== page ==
Katie Pollard, 20, is studying Natural Sciences at University of Nottingham and is a GB leader in both 1st Smithies and 30th Nottingham GB groups. Katie shares with us why she is demanding ‘No More Page 3!’
A few weeks ago, Caroline Lucas MP stood up in parliament to begin a debate on media sexism wearing a T-Shirt which read “No More Page Three” in large, black capitals. She opened with the point that objectification of women in the media is fuelling a culture which normalises violence against women, quoting some alarming statistics, but was quickly stopped and told to cover up. She obliged, but pointed out 'it strikes me as an irony that this T-shirt is regarded as an inappropriate thing to be wearing in this House, whereas, apparently, it is appropriate for this kind of newspaper to be available to buy in eight different outlets on the Palace of Westminster estate.'
The newspaper she was referring to was The Sun, the widest circulating British newspaper, which, Monday to Friday, features an image of a topless woman on page 3, posing and smiling at the camera. Dominic Mohan, the ex-editor of The Sun, thinks this image represents “youth and freshness” and supporters of page 3 often say it is “a bit of harmless fun” and “If you don’t like it, don’t buy it”, so what’s the problem? Well, it turns out, there are lots of problems with page 3, one of which is that The Sun is a newspaper, not a lad’s mag or an age-restricted film, a newspaper, which gets left lying around in cafés, doctor’s waiting rooms and on public transport. This means that many people, children included, see page 3 without ever buying The Sun, meaning people who would never choose to view these images are being exposed to what is really soft porn in a newspaper.
This newspaper is read by around 7.5 million people every day and the tabloid is renowned for having a weighty impact on the views of its readership – having a particularly well-known influence on the results of general elections.
So, what does this influential source of information tell society about the role of women? In printing these images, The Sun, and other papers with a similar feature, is saying we are only to be valued for our appearance; that we are worth nothing more than the sum of our parts. That would be degrading enough, reducing women, with all our talents and skills and expertise, to a pair of boobs. But the harmfulness of these images does not stop there. The sexualised nature of these images gives the reader the impression that the page 3 girl is sexually available, and feeds the toxic notion that all women should be. This problem is seen throughout the media, for example, the music video for the No. 1 song this week (Blurred Lines by Robin Thicke) features a man singing “I know you want it” over and over again to a topless woman, while she stands and says nothing.
It would be naïve to think that these images do not have an impact on the way we think. Government research has shown that there is a link between the consumption of images which portray women as sex objects and the acceptance and normalisation of sexual harassment and aggressive behaviour towards women. As a student I see this far too often – male friends on campus make jokes which are often sexist, sometimes violently so; student-focused websites and Facebook pages like UniLad post rape jokes that get dozens of “likes”; walking to or from town, anytime of day or night, comes with the bonus of having men shout “compliments” from their cars; going to a nightclub as a group of girls is not really feasible.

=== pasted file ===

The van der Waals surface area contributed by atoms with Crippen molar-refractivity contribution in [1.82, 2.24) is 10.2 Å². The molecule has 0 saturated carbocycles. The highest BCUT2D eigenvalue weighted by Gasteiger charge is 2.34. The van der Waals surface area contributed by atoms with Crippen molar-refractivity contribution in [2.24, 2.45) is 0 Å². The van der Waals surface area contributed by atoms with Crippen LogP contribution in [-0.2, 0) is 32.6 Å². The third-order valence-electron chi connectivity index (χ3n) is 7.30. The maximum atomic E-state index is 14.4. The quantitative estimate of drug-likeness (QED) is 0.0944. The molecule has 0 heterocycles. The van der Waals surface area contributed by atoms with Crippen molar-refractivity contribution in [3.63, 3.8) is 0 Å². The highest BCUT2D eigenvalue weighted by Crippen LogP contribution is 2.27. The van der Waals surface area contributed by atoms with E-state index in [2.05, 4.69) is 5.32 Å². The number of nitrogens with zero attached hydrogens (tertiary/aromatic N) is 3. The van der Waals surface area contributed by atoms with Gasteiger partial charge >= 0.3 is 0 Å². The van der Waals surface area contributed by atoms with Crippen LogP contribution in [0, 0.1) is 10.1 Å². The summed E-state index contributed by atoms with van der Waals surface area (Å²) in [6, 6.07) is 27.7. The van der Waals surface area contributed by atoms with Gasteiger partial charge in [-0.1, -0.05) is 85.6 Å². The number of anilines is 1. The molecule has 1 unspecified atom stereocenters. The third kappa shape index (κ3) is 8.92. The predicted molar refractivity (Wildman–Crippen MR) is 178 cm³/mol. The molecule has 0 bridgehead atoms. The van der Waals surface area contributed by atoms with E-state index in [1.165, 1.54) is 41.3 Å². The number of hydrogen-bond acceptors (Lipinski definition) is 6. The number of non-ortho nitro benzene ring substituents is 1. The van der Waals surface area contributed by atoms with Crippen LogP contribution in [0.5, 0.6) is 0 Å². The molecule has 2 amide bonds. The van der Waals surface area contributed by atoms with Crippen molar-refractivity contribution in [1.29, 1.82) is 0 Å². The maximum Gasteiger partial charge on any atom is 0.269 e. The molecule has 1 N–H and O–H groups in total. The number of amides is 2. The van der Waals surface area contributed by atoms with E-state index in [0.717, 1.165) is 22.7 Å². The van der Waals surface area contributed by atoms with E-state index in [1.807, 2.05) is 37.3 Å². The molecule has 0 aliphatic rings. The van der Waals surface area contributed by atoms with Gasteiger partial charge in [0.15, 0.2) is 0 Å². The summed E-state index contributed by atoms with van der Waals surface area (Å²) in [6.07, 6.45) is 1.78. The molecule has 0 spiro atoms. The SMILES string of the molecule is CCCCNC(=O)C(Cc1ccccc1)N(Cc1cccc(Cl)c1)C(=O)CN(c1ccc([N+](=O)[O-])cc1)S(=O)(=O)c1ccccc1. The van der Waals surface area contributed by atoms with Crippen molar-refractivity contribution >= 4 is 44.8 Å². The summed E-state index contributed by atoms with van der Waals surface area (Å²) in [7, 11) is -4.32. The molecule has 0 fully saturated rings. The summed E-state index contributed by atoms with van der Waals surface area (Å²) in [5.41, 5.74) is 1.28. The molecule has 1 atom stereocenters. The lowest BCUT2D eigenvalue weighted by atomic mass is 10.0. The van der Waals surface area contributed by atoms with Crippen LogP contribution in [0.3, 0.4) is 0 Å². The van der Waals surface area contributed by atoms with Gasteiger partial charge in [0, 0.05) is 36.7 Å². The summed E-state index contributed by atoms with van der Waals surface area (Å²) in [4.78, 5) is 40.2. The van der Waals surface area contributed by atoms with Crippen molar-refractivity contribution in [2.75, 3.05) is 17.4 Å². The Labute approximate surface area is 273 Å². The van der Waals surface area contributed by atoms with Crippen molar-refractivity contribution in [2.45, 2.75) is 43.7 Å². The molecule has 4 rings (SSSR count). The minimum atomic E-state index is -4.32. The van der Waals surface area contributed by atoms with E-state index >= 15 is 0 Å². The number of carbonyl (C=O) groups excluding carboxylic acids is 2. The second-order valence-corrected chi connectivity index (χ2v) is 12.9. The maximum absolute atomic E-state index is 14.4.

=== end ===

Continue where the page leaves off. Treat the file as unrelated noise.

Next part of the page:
This happens, in 2013, in Britain.
In fact it happens so often that The Everyday Sexism Project, a website set up last year to collate women’s routine experiences of prejudice and harassment, now has over 35,000 entries and has gone worldwide. The project recently made a short film on street harassment, as that seemed an all too common theme of the many tweets they received, which is at once both heart-breaking, for the culture we have to live in, and heart-warming, that women feel like they have a place where they will not be ridiculed for complaining about their treatment. A place where they are not told to lighten up, it’s only a bit of fun. A place where they are not told that catcalls are just a compliment. I believe it is time to join together and speak out.
So, in a country where, each year, up to 3 million women experience violence I think it should be a priority to try and break down this culture where rape is made into a joke and violence against women is trivialised? I believe this starts with getting rid of the casual objectification that is page 3, so does Caroline Lucas MP, Lucy-Ann Holmes, the founder of the No More Page Three campaign, and 106,000 other people who have signed her petition, not calling for any kind of censorship or legislation, just that the new editor of The Sun remove this out-dated and harmful feature. Last week, 1.3 million members of UNISON, the UK’s largest union, added their voices to this campaign for change, along with MPs who have signed the petition, universities that have voted to remove The Sun from their campus shops, organisations like The Girl Guides, Women’s Aid and the End Violence Against Women coalitions who have all publicly backed the movement.
So that’s why I’m saying No More Page 3, will you?
What do you think?